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Super-Adventures Aisle Seat

Anchor Bay's SUPERGIRL and REPO MAN -- plus new titles from Warner and Image -- show that Cult Titles always have a life on DVD

An August DVD Wrap-Up by Andy Dursin

Of all of the titles that Anchor Bay Entertainment has released on DVD over the last three years or so, the movies that have brought the independent company the most attention have been limited edition packages for cult classics like ARMY OF DARKNESS and bona-fide genre masterpieces like HALLOWEEN. Produced with the collector in mind, the company has deservedly gained a reputation for being what amounts to "the people's champion" in the DVD format -- releasing movies both mainstream and eclectic, but generally giving as much attention to the smaller title as the more popular release.

This description is perfect when you consider the lavish, 2-DVD limited edition set Anchor Bay has issued for SUPERGIRL (*** movie, ***1/2 presentation, $39.98), Alexander Salkind's ill-fated spin-off of his "Superman" series that nevertheless has developed a fairly sizable cult following over the years -- most viewers admitted fans of watching star Helen Slater flying around in those colorful super-hero tights!

Now, for anyone who isn't aware of the checkered past of this film, it's safe to say that SUPERGIRL was treated as a black sheep right from the start. Warner Bros. was supposed to release the film in the U.S. during the summer of 1984, but decided after seeing the final product that they'd be better off not to. Tri- Star then rescued the movie, but cut some 20 minutes out of the 124-minute release print, and dumped the movie into release during a busy Thanksgiving season during which it was all but lost in theaters.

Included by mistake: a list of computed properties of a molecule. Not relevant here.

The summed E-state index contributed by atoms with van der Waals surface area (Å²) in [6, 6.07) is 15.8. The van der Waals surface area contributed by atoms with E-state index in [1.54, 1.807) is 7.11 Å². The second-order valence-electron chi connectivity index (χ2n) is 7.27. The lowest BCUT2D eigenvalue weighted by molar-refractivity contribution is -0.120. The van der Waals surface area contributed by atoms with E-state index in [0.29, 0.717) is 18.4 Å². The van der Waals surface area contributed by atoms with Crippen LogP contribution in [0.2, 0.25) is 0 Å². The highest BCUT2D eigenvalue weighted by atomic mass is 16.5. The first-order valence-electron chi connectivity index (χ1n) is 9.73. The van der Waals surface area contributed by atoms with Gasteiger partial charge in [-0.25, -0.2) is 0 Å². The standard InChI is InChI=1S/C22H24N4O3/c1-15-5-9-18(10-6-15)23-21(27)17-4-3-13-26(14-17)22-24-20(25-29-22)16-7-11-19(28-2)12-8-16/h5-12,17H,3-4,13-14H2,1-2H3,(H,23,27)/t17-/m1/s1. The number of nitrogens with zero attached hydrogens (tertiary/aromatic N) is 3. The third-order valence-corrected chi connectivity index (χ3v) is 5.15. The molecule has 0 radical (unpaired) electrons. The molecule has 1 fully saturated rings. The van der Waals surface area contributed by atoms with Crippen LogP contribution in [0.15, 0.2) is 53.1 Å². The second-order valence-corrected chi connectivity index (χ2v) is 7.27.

Aside from a pan-and-scan Japanese import laserdisc, it's been tough for fans of the movie on this side of the Atlantic to appreciate the film in its original length version, never mind being able to watch the picture in its full Panavision aspect ratio and with stereophonic sound restoring Jerry Goldsmith's lyrical score to its proper proportions. Stripped of those elements and it was tough to tell how much fun SUPERGIRL offered the way it was originally intended to be seen.

Thankfully, for those SUPERGIRL fans out there, your day has finally come. After two years of delays and ever-changing supplement announcements (whatever happened to the Helen Slater intro?), Anchor Bay's finished, 30,000-copy limited edition package has arrived and it was worth the wait.

What AB's release does is restore this goofy, at-times campy and always colorful comic-book romp to its pedestal as one of the chief guilty pleasures of the mid-'80s. This is a good-looking, great-sounding movie (kudos to Goldsmith and cinematographer Alan Hume) that never takes itself too seriously, and genuinely becomes one of the more entertaining comic-book adaptations at a time when Salkind's own Man of Steel series was ending and the "new wave" of darker super-hero flicks like Tim Burton's BATMAN was a few years off (Cannon's unspeakably bad SUPERMAN IV: THE QUEST FOR PEACE would follow several summers later and make Salkind out to be a genius for letting Chris Reeve and company strike out on their own).

Slater, making her debut as Supergirl, is not terribly charismatic, but she does look cute and that's half the battle here. More over-the-top is Faye Dunaway's semi-evil witch, Selena, whose given her own "Otis" in Brenda Vaccaro, and between the two of them, the film rises to a spoofy level that contrasts nicely with Slater's shapely but stiff heroine. Supporting roles feature turns from Peter O'Toole (looking decidedly befuddled), Mia Farrow (seen briefly as Supergirl's Mom), Peter Cook, Maureen Teefy as a schoolgirl chum, and Marc McClure's Jimmy Olsen, the only holdover from the Superman series.